Report calls for increase in welfare rates

By 
  • December 17, 2008
{mosimage}TORONTO  - One way to stimulate the economy, according to some poverty advocacy groups, would be to increase welfare rates.

Clarence Lochhead, executive director of the Vanier Institute of the Family , said as politicians and economists consider ways of dealing with the economic crisis, they should take a look at increasing social assistance payments.

“Every marginal dollar that people receive generally does get spent and put back into the economy,” Lochhead told The Catholic Register from Ottawa.

The Vanier Institute, established in 1965 under the patronage of Governor General Georges Vanier and his wife, Pauline, is a charitable organization dedicated to promoting the well-being of Canadian families.

Jim Paddon, vice-president of St. Vincent de Paul Society's Ontario Regional Council , said higher welfare payments would not only be good for the economy, but it would also bring to light the human aspect of Canada's social welfare program.

“We're there to see Christ in the poor. We understand that folks living in poverty deserve the same respect that any of us do,” said Paddon from Chatham, Ont.

According to a Dec. 10 National Council of Welfare report, welfare incomes for most of the 1.7-million recipients across Canada have dropped significantly over the past 20 years and currently fall far below the poverty line. A single individual's welfare income in Ontario fell from $11,140 in 1992 to $7,204 last year. Meanwhile, a lone parent with one child saw his or her welfare income cut by about $6,400 from a high of $21,931 in 1992 to a low of $16,439 last year. In Canada, the poverty line last year for a single person was at $15,179 and $21,251 for one parent with one child.

The report studied provincial and federal assistance for people on welfare from 1986 to 2007. It said welfare incomes are increasingly inadequate to meet basic needs.

“Welfare recipients are among the poorest of the poor and have to subsist on incomes far below what most people would consider reasonable,” it said.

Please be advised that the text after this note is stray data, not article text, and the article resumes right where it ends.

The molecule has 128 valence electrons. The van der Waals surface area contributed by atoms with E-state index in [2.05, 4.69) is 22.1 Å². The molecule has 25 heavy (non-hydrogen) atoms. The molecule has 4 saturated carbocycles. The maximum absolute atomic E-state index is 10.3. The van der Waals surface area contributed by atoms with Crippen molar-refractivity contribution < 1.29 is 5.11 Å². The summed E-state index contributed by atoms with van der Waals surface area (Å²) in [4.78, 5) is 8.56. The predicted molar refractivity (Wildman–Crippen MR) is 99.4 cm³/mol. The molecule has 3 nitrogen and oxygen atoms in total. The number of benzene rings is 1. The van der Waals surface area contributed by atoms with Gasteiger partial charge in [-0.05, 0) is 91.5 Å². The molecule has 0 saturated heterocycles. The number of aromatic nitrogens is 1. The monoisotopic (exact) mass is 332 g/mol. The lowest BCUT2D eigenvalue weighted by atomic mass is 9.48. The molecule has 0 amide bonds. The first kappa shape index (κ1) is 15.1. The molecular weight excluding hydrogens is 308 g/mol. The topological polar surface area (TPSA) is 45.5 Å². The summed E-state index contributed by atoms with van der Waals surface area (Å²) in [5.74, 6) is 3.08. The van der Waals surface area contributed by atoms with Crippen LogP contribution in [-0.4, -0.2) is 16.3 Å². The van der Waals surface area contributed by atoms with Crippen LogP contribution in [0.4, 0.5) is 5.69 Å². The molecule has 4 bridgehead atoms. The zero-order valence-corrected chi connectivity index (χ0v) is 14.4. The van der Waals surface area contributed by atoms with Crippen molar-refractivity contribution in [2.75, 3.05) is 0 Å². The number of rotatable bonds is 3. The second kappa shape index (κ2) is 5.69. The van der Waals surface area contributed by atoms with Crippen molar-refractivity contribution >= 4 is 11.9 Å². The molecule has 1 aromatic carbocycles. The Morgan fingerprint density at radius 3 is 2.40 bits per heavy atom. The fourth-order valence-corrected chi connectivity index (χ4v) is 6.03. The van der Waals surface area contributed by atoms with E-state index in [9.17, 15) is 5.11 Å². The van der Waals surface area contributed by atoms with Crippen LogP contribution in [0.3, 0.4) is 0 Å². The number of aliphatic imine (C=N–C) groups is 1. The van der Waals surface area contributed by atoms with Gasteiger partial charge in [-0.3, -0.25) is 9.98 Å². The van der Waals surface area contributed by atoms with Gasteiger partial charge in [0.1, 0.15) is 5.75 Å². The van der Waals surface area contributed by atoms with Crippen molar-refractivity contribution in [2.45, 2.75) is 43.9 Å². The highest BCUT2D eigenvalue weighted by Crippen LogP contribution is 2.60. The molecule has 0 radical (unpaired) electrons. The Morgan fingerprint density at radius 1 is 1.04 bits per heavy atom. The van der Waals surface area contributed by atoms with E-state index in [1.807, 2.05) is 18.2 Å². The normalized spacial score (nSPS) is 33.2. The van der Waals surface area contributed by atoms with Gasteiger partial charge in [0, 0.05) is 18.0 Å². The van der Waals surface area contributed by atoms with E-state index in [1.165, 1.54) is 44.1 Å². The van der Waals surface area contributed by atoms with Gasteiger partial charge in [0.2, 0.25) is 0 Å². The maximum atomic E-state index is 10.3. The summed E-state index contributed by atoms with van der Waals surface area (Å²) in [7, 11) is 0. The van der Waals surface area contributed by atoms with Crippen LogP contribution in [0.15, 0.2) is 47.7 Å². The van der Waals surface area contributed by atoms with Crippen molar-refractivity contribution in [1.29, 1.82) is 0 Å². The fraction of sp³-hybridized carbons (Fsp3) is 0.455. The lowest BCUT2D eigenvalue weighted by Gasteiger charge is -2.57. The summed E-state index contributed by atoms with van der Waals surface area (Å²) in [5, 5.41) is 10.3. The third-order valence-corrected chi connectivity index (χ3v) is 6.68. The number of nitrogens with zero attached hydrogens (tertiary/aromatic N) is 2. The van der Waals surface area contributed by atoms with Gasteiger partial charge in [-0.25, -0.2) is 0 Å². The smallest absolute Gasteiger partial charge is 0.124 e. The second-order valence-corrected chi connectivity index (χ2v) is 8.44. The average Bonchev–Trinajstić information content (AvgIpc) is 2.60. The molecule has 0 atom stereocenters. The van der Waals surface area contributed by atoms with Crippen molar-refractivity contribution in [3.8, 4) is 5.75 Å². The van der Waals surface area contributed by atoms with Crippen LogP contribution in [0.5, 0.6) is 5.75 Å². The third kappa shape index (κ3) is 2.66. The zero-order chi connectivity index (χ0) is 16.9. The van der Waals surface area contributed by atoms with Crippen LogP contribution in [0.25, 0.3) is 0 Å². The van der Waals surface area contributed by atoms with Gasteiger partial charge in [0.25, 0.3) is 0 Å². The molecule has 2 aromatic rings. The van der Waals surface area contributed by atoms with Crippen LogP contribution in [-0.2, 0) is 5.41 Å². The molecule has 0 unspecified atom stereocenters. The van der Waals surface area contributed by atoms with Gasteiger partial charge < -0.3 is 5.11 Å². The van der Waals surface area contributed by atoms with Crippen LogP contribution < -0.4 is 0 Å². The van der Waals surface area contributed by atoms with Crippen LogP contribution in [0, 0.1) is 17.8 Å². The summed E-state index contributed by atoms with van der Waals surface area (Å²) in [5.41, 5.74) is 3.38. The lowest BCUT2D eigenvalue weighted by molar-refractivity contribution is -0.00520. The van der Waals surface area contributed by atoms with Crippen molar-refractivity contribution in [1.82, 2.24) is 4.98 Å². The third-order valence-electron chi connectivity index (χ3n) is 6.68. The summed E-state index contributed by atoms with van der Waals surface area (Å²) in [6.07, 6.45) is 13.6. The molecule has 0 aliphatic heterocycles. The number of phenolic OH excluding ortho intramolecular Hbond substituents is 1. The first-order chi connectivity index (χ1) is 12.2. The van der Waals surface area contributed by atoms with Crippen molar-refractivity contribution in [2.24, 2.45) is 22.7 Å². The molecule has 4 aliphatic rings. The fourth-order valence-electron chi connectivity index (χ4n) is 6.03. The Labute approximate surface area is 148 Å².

“They are so  impoverished that they cannot access the resources that many of us take for granted — resources such as adequate housing, employment and recreational opportunities.”  

So far, at least one province is re-thinking welfare incomes. On Dec. 4, the Ontario government unveiled its poverty reduction plan with a pledge to review the social assistance program. The Ontario Child Benefit will be increased from $600 to $1,100 by 2011. And people who are on welfare who attend college or university can keep their part-time earnings.

But on a national scale, it has yet to be seen if this plan will have political resonance in Ottawa. The federal government has not stated whether poverty reduction will form part of its economic stimulus plan. The much-anticipated federal budget is set to be released on Jan. 26, a day that the Conservative government could fall if the Opposition votes against the budget. Opposition leaders say they have lost confidence in the Harper government because Finance Minister Jim Flaherty failed to include an economic stimulus plan in his Nov. 27 economic statement.

Meanwhile, Jill Carr-Harris of the national ecumenical social justice group KAIROS said the recent national welfare report shows how Canada's welfare system has become “dehumanized” by not putting people as its central focus. Raising welfare incomes up to at least the poverty line could help pull children out of poverty, she said.

“There needs to be a wake-up call on welfare incomes.”

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